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Tag: infant

Pragmatic Language

The Power of Pragmatic Language

Social Language Milestones

Pragmatics is the way we use our language in social settings. For example, how to start a conversation, interpreting body language, understanding different perspectives, and using sarcasm. Pragmatic language is typically learned incidentally (learned through experience) but with some children, it may need to be directly taught. Pragmatic language begins to develop as an infant and continues to grow and form until the high school years. Below is a list of “milestones” to expect along with activities/strategies to enhance social language. 

Infant (3-12 months)

  • Starts making eye contact
  • Reaching 
  • Participates in parallel play (playing next to caregiver, sibling) 
  • Participates vocal turn taking
  • Uses vocalizations to request, protest, express feelings 

Activities: Peek-a-boo, stacking blocks, waving, songs, nursery rhymes

Toddler (12-36 months) 

  • Imitates routines
  • Imitates other children
  • Uses words (12 months)/phrases (18 months)/sentences (30 months) to request, protest, express feelings
  • Asks questions
  • Begins at 18 months
  • Initiates pretend play (ex: playing in toy kitchen, pushing trucks/cars, playing with baby doll)
  • Begins at 18 months
  • Takes two turns in conversation
  • Begins to describe/retell events 
  • Begins to return/initiate greetings by waving 

Activities: Ask questions during pretend play (“What’s baby doing? Where are they going?”), “sabotage” by putting toys out of reach, shared reading activities, scrapbooks to encourage retelling 

Preschool (3-5 years)

  • Uses language for teasing, joking, fantasies 
  • Starts to share with others
  • Joint play with peers (participating in others play schemes, including self in play) 
  • Theory of Mind: Understanding that others have different beliefs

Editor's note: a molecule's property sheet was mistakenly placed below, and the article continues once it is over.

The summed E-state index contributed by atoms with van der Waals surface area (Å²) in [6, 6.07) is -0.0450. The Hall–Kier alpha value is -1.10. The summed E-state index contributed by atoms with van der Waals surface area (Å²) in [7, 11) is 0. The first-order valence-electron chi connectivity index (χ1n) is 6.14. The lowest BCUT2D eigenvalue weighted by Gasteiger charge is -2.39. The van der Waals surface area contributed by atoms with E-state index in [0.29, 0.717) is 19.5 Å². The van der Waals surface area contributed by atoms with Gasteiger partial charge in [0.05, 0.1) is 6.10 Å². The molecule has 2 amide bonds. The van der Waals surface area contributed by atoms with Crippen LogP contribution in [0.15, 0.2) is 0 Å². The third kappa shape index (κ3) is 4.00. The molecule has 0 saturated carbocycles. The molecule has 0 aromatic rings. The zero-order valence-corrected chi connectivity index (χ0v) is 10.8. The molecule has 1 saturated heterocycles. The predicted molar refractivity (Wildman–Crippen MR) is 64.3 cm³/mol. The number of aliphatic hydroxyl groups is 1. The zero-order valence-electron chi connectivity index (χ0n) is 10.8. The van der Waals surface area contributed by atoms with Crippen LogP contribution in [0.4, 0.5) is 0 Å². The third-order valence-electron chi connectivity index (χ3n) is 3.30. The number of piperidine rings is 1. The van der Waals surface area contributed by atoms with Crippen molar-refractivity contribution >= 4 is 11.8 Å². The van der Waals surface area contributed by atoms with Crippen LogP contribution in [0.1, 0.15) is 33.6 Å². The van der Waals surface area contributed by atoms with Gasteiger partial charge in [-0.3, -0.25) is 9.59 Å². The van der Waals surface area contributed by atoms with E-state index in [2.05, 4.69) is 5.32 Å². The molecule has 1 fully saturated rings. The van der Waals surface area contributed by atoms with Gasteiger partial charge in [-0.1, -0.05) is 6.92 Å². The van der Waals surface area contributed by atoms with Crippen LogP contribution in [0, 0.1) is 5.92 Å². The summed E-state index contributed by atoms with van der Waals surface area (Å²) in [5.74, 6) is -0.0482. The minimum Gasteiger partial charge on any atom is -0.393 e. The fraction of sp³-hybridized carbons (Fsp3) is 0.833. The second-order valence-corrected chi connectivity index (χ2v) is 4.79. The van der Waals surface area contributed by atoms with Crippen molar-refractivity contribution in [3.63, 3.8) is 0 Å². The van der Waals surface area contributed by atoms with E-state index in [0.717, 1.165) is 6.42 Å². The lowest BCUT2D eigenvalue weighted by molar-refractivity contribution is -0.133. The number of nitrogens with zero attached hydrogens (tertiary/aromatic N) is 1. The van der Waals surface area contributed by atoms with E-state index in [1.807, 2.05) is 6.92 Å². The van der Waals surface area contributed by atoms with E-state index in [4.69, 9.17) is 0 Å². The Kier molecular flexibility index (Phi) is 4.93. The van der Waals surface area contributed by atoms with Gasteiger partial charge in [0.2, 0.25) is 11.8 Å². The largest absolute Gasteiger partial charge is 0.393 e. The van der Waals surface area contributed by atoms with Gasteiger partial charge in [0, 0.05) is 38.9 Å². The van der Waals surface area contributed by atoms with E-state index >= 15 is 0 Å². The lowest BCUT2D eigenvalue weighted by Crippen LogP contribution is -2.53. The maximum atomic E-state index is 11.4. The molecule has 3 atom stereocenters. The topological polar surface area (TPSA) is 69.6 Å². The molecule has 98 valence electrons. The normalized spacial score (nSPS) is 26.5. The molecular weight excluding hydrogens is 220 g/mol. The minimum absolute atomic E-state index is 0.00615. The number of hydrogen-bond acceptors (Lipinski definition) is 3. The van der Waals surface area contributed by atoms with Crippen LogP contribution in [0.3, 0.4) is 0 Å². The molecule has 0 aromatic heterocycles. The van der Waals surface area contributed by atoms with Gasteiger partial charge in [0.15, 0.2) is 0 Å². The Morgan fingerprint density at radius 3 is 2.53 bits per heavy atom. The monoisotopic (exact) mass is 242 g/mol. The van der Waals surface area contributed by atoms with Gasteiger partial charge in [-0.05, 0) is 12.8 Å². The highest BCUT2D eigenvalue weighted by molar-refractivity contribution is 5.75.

• Begins at 4 years
  • Produces narratives as “chain”
  • Takes 4-5 conversational turns 
  • Improves describing skills to repair communication breakdowns
  • Begins to inference/predict 
  • Participates in turn-taking games

Activities: Sequence 3-4 pictures and retell story, give simple riddles (i.e., “This is an animal that lives on the farm and says ‘Moo’”), play “Go Fish” or “Bingo”

School age (5-11 years)

  • Invites others to play 
  • Initiates conversations with familiar topics (ex: school, weather, weekend) 
  • Problem solving (individually and in a group) 
  • Begins 6-8 years old
  • Gives and responds to compliments 
  • Tells and understands jokes of greater complexity 
  • Politely interrupts 
  • Responds to and uses facial expressions (ex: smiles, frowns, looks of surprise) 
  • Recognizes spatial boundaries 

Activities: Practice multiple meaning words, Apples to Apples, Emotion charades, Red Light Green Light 

Middle/High School (11-18 years)

  • Recognizes if listener is interested or bored 
  • Shifts topics during lulls in conversation 
  • Understands difference between friends/acquaintances
  • Engages in collaborative discussions 

Activities: Would You Rather questions, book club, Let’s Talk Conversation Starters

If you notice delays in the way your child is using social language such as having difficulty making friends, understanding body language, or maintaining age-appropriate conversations, schedule a screening with an SLP at BDI Playhouse today!

 

Sleeping in crib

Sleeping Safe Baby

It’s getting chilly out there! Are you wondering how to keep your baby warm and safe while sleeping? Here is a quick guide on how to keep your baby safe while sleeping in warm and cold weather!

4 simple steps

1. Place your baby on their BACK during naps and at night.

2. Use a firm mattress in a safety approved crib.
3. No bedding, pillows, bumpers, toys, and stuffed animals in the crib.

4. Baby can share your room but NOT your bed.

sleep arrangement

These simple steps are recommended for any season and time of the year by the CDC and National Institute of Child Health and Human Development.

Always remember! BACK to sleep & TUMMY to play! Click here for more information about the importance of Tummy Time!

Can my baby sleep in a swing or car seat?

Consumer Reports states, “car seats are safe for travel, not prolonged sleep. Parents and caregivers should feel confident that using an infant car seat is essential in a car, but a baby shouldn’t be left unattended in a car seat, it shouldn’t be your baby’s primary sleep space.”
If your baby falls asleep in their car seat, swing, bouncer or any other place that is not a flat firm surface, it is recommended to gently remove your baby from the “container” and place them in a safe sleep space. This allows your baby to move naturally which is essential to typical development. “Container” sleeping is not only unsafe for prolonged sleeping but linked to primitive reflex integration deficits, torticollis, visual deficits, plagiocephaly, toe walking, and delayed milestones.
 

Is my baby warm enough?

To determine if your baby is too warm or cold, feel their chest or back of their neck. They should be warm, not hot, clammy or sweaty. Babies have poor circulation so hands, feet, cheeks, and ears can be cool to the touch during sleep and does not necessarily mean they need more layers. The ideal temperature for a baby’s room to sleep in is between 68-72F (20-22C).

Can my baby wear a hat, socks or mittens?